BOOK CLUB: Issue 4
Sally Rooney has become a rising star of the literary world, currently known as the “Salinger for the Snapchat generation”. With her new book Beautiful World, Where Are You about to drop and the recent success of the Normal People BBC miniseries, what better time to look back at her 2017 debut novel, Conversations with Friends.
The novel closely follows the lives of four people; young women Frances and Bobbi (former girlfriends turned best friends), and Nick and Melissa (older and married). Through Frances’ eyes we see these four people lie, manipulate and pull each other apart, all as she battles her own doubts about her place in the world and whether she’s actually even capable of love (both giving and receiving). It’s all a bit familiar if this is your sort of thing, and a bit more aggravating if it’s not.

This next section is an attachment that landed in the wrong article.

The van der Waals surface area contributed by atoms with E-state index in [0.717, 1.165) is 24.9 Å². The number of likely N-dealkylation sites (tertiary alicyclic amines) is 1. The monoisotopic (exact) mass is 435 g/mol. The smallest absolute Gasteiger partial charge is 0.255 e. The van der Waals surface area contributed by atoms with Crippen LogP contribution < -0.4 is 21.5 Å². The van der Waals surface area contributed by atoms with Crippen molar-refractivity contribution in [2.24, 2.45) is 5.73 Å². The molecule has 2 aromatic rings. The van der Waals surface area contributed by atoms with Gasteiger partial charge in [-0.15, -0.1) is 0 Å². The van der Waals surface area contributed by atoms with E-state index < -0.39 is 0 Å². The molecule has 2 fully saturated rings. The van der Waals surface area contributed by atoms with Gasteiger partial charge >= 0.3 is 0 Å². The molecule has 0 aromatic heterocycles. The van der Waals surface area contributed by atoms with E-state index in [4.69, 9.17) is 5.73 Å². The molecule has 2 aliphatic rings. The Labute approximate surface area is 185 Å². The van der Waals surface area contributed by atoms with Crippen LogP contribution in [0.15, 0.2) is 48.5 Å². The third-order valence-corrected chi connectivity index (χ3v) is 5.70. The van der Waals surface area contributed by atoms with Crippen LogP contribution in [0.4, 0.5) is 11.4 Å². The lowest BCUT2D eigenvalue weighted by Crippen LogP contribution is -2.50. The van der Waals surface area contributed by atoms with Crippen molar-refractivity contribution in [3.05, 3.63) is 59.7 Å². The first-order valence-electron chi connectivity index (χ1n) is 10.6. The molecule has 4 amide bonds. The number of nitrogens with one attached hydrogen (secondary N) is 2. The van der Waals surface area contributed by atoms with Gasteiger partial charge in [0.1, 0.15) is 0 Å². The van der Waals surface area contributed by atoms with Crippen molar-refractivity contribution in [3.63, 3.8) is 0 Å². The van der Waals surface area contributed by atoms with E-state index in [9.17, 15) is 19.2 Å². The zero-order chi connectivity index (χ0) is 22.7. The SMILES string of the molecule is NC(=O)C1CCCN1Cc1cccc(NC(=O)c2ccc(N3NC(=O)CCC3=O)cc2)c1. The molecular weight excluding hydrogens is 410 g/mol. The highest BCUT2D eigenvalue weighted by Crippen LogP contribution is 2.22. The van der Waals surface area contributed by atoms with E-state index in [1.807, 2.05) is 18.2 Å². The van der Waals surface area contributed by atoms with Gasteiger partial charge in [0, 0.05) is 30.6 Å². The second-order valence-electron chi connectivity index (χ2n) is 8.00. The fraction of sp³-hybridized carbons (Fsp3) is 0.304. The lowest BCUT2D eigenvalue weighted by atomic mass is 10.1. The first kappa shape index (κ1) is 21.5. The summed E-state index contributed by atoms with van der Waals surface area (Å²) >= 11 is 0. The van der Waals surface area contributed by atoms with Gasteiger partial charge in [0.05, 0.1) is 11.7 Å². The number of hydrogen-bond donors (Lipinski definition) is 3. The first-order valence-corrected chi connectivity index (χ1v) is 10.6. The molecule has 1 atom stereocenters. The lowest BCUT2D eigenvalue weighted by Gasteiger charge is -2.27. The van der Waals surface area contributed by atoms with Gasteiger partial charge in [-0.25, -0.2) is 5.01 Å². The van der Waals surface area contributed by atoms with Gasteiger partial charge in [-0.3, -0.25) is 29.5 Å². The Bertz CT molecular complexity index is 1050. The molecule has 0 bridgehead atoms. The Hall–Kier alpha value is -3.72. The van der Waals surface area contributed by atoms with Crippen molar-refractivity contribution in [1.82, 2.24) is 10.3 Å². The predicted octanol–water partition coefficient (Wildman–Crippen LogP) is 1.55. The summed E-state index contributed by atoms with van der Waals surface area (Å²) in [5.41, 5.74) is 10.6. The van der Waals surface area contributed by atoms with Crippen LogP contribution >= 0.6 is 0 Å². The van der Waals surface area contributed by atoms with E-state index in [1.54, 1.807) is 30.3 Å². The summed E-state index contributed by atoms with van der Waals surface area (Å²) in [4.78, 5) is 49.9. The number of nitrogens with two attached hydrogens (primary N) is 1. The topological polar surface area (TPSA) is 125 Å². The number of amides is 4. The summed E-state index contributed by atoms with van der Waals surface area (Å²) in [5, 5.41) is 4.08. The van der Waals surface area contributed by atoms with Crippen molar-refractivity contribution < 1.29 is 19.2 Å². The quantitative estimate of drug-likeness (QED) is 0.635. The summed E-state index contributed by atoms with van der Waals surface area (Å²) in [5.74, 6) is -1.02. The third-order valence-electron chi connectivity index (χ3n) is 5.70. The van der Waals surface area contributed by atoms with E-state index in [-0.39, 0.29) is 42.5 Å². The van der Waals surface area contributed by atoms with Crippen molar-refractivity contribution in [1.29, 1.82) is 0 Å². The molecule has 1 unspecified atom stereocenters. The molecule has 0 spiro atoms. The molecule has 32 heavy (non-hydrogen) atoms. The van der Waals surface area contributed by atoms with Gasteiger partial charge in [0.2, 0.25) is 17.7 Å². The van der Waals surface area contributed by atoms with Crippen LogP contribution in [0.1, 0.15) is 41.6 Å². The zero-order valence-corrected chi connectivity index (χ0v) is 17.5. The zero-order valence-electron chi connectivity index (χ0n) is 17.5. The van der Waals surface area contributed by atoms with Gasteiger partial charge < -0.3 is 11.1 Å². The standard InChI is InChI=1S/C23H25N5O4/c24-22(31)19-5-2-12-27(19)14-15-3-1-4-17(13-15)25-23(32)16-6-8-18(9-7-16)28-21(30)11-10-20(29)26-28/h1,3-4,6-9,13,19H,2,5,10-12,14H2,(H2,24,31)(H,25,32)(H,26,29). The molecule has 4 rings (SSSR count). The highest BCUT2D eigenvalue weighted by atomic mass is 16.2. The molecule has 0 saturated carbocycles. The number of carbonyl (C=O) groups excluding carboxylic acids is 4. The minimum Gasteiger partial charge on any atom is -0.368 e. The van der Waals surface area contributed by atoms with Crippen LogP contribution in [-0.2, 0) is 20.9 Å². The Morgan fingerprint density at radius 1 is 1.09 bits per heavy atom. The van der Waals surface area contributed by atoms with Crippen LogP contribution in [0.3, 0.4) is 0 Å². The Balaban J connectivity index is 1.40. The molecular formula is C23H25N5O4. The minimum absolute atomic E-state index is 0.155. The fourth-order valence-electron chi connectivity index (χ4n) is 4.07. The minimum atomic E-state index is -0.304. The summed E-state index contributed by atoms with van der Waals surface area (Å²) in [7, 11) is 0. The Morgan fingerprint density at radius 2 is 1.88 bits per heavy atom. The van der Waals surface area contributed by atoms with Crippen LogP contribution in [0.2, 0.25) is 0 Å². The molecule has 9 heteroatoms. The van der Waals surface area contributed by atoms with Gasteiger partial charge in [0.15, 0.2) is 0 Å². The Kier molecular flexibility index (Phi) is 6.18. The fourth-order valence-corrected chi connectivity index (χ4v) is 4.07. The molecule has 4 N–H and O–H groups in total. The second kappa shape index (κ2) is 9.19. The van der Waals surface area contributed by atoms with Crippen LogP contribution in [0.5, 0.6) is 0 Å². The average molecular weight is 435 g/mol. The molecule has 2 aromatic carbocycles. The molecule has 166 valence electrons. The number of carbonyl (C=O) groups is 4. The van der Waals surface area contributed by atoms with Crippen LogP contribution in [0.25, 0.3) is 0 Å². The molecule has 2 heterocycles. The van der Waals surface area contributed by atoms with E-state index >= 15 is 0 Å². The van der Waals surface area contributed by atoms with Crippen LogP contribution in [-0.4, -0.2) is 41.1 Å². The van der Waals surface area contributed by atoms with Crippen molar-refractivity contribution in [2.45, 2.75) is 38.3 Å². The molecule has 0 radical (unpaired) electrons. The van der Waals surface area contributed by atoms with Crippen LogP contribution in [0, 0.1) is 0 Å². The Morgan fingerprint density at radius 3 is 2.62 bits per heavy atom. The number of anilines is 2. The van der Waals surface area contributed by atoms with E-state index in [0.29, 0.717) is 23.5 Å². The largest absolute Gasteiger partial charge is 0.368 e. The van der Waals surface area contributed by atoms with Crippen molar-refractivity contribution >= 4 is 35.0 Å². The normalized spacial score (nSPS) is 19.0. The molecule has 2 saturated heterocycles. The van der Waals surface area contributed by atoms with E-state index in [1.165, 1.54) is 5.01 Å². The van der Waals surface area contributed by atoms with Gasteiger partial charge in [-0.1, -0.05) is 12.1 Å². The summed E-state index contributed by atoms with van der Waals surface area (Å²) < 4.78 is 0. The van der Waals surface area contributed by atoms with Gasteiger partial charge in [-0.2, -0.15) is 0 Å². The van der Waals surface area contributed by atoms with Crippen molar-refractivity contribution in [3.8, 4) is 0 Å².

Sally Rooney found major success with 2018’s Normal People, which became even more popular with the BBC miniseries adaptation.
Despite Rooney’s icy prose, nothing in the novel ever really struck me as particularly shocking or despicable. At times it felt like the author was trying too hard to alienate the reader, and in doing so made us question why we should care at all. These people seem like the sort who, whilst attending a great party, would stand in the corner and keep dragging you away to complain about their personal lives the whole time, despite your having just met them.
There were some very well drawn moments of character and history, particularly the scenes between Frances and her father. You often can tell when a writer has taken something that started as a short story and bolted more on to make a novel, and Conversations feels like a classic example of this. Gracefully though, Rooney’s short stories are her unsung strength, and I certainly hope we’ll get a collection of them someday. We’re due one at least.
Sally Rooney has taken the literary world by storm, with her writing appearing in The New Yorker, The White Review and The Dublin Review. She has made the leap to screenwriting by adapting Normal People for television, and has published three novels. She lives in County Mayo, Ireland.